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|Title:||An Analytical Model for Fusion First-Wall Temperature Calculations (Conduction)|
|Author(s):||Carroll, Matthew Charles|
|Department / Program:||Mechanical Engineering|
|Degree Granting Institution:||University of Illinois at Urbana-Champaign|
|Abstract:||A primary analytical thermal analysis model is presented which allows for calculation of temperatures in fusion reactor first walls. The model utilizes input quantities based on plasma physics calculations and couples a two-and-one-half-dimensional geometric analysis with a one-dimensional heat conduction analysis in determining temperature profiles over the surface of and within materials used to confine the plasma and vacuum. Given materials-related temperature limitations, methods are also provided for calculating maximum allowable wall power loadings. The results are primarily applicable to the steady-state operation of magnetic confinement devices such as tokamaks.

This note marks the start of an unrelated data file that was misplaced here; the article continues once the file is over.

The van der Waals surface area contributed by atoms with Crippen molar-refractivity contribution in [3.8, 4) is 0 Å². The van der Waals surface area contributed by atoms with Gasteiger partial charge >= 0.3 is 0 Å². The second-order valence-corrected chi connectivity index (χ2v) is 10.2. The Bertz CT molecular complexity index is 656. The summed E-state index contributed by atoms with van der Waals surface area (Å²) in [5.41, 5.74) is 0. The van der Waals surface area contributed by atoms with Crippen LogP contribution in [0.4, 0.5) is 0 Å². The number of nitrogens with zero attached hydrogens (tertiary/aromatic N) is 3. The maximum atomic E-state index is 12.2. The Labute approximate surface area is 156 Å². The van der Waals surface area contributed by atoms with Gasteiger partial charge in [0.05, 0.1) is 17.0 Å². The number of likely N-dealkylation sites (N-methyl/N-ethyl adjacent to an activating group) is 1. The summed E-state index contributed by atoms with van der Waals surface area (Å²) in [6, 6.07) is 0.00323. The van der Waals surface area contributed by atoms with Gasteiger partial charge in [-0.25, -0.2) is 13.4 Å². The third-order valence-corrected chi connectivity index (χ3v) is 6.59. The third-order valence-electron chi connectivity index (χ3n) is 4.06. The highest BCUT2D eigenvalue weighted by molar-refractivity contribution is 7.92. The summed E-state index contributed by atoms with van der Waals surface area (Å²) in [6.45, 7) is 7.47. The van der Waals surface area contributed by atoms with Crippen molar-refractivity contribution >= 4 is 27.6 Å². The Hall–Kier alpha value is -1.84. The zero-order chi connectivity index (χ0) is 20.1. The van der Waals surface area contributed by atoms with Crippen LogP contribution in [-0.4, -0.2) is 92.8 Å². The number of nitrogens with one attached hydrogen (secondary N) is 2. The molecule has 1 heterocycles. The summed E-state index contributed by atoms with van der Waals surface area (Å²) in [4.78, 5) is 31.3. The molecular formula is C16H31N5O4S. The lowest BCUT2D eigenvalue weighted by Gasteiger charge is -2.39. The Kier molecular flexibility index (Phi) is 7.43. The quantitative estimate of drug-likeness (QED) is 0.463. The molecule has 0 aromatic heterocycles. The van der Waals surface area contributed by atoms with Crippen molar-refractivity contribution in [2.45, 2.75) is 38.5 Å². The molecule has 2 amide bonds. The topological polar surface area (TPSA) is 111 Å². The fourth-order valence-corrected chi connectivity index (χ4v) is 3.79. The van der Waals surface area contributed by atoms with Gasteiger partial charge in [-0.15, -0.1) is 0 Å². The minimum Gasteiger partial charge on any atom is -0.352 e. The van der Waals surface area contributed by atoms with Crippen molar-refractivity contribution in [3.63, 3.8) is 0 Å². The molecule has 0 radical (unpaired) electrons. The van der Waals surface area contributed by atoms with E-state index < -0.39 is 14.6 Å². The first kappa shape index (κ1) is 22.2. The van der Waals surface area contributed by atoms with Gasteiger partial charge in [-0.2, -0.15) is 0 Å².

In the geometric analysis, effects of wall geometry, toroidal curvature, and wall corrugation were considered in computing local wall loadings for bremsstrahlung, cyclotron radiation, charged particles, and neutrons, the four main types of energy generated within fusion plasmas. It was found that local loadings vary up to about 20% from the calculated averages. Temperature solutions based on these loadings were readily obtained in rectangular coordinates. In cylindrical and spherical coordinates, they were developed by expanding the bremsstrahlung heat generation term, which consisted of a finite series of decaying exponentials, into a MacLaurin series and utilizing the principle of superposition after generating an infinite series of functions. A sequential calculation scheme was employed in lieu of traditional matrix methods in determining temperature distributions in composite walls.
The model and corresponding solution methods were applied in analyzing three fusion reactor designs recently proposed. Significant gains in accuracy were indicated over thermal analysis methods previously used.
Thesis (Ph.D.)--University of Illinois at Urbana-Champaign, 1986.
|Date Available in IDEALS:||2014-12-15|
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Dissertations and Theses - Mechanical Science and Engineering
Graduate Dissertations and Theses at Illinois
Graduate Theses and Dissertations at Illinois